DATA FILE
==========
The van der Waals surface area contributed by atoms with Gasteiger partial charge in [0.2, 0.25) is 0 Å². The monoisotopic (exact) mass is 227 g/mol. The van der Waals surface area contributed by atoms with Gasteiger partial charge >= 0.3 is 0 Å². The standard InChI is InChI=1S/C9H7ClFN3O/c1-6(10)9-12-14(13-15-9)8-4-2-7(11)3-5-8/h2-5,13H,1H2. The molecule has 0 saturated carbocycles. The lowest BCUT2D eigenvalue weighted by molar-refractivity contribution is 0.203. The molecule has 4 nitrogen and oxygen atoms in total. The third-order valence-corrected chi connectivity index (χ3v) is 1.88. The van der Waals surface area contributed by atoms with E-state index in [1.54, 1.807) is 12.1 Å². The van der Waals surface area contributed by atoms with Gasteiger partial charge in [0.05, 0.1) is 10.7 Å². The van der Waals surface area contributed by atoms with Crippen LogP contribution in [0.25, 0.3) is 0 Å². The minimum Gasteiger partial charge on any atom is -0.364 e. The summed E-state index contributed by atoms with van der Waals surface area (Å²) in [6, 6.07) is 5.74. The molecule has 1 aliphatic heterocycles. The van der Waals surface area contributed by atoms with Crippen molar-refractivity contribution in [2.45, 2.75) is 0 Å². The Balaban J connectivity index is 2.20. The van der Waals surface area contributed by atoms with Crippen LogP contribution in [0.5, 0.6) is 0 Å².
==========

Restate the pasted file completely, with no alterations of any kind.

The van der Waals surface area contributed by atoms with Gasteiger partial charge in [0.2, 0.25) is 0 Å². The monoisotopic (exact) mass is 227 g/mol. The van der Waals surface area contributed by atoms with Gasteiger partial charge >= 0.3 is 0 Å². The standard InChI is InChI=1S/C9H7ClFN3O/c1-6(10)9-12-14(13-15-9)8-4-2-7(11)3-5-8/h2-5,13H,1H2. The molecule has 0 saturated carbocycles. The lowest BCUT2D eigenvalue weighted by molar-refractivity contribution is 0.203. The molecule has 4 nitrogen and oxygen atoms in total. The third-order valence-corrected chi connectivity index (χ3v) is 1.88. The van der Waals surface area contributed by atoms with E-state index in [1.54, 1.807) is 12.1 Å². The van der Waals surface area contributed by atoms with Gasteiger partial charge in [0.05, 0.1) is 10.7 Å². The van der Waals surface area contributed by atoms with Crippen LogP contribution in [0.25, 0.3) is 0 Å². The minimum Gasteiger partial charge on any atom is -0.364 e. The summed E-state index contributed by atoms with van der Waals surface area (Å²) in [6, 6.07) is 5.74. The molecule has 1 aliphatic heterocycles. The van der Waals surface area contributed by atoms with Crippen molar-refractivity contribution in [2.45, 2.75) is 0 Å². The Balaban J connectivity index is 2.20. The van der Waals surface area contributed by atoms with Crippen LogP contribution in [0.5, 0.6) is 0 Å².